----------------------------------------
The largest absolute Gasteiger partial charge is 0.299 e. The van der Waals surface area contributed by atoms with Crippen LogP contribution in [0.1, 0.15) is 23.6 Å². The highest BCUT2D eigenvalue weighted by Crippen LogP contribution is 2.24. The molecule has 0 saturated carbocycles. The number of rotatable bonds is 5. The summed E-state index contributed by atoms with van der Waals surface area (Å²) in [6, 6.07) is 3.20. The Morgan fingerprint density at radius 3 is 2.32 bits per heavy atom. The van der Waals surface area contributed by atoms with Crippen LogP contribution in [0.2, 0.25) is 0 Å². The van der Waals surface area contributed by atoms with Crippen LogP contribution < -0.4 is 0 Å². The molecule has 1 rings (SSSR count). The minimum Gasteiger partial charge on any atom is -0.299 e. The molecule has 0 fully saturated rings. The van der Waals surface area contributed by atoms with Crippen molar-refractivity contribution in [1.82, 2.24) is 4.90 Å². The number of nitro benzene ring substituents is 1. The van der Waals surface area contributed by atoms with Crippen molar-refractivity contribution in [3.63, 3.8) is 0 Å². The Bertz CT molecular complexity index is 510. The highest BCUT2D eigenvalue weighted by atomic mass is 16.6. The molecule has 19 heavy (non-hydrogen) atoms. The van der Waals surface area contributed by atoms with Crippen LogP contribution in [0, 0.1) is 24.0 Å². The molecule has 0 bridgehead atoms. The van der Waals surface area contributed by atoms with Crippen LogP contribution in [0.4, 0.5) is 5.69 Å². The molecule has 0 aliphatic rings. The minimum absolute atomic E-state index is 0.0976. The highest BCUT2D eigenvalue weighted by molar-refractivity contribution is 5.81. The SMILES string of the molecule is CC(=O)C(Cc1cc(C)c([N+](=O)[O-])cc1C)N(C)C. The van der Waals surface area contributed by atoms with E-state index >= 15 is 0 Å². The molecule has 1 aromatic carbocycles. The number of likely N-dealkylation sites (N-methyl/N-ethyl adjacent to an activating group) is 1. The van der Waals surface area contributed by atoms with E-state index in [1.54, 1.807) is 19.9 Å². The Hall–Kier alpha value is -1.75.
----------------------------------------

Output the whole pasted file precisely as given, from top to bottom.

The largest absolute Gasteiger partial charge is 0.299 e. The van der Waals surface area contributed by atoms with Crippen LogP contribution in [0.1, 0.15) is 23.6 Å². The highest BCUT2D eigenvalue weighted by Crippen LogP contribution is 2.24. The molecule has 0 saturated carbocycles. The number of rotatable bonds is 5. The summed E-state index contributed by atoms with van der Waals surface area (Å²) in [6, 6.07) is 3.20. The Morgan fingerprint density at radius 3 is 2.32 bits per heavy atom. The van der Waals surface area contributed by atoms with Crippen LogP contribution in [0.2, 0.25) is 0 Å². The van der Waals surface area contributed by atoms with Crippen LogP contribution < -0.4 is 0 Å². The molecule has 1 rings (SSSR count). The minimum Gasteiger partial charge on any atom is -0.299 e. The molecule has 0 fully saturated rings. The van der Waals surface area contributed by atoms with Crippen molar-refractivity contribution in [1.82, 2.24) is 4.90 Å². The number of nitro benzene ring substituents is 1. The van der Waals surface area contributed by atoms with Crippen molar-refractivity contribution in [3.63, 3.8) is 0 Å². The Bertz CT molecular complexity index is 510. The highest BCUT2D eigenvalue weighted by atomic mass is 16.6. The molecule has 19 heavy (non-hydrogen) atoms. The van der Waals surface area contributed by atoms with Crippen LogP contribution in [0, 0.1) is 24.0 Å². The molecule has 0 bridgehead atoms. The van der Waals surface area contributed by atoms with Crippen LogP contribution in [0.4, 0.5) is 5.69 Å². The molecule has 0 aliphatic rings. The minimum absolute atomic E-state index is 0.0976. The highest BCUT2D eigenvalue weighted by molar-refractivity contribution is 5.81. The SMILES string of the molecule is CC(=O)C(Cc1cc(C)c([N+](=O)[O-])cc1C)N(C)C. The van der Waals surface area contributed by atoms with E-state index >= 15 is 0 Å². The molecule has 1 aromatic carbocycles. The number of likely N-dealkylation sites (N-methyl/N-ethyl adjacent to an activating group) is 1. The van der Waals surface area contributed by atoms with E-state index in [1.54, 1.807) is 19.9 Å². The Hall–Kier alpha value is -1.75.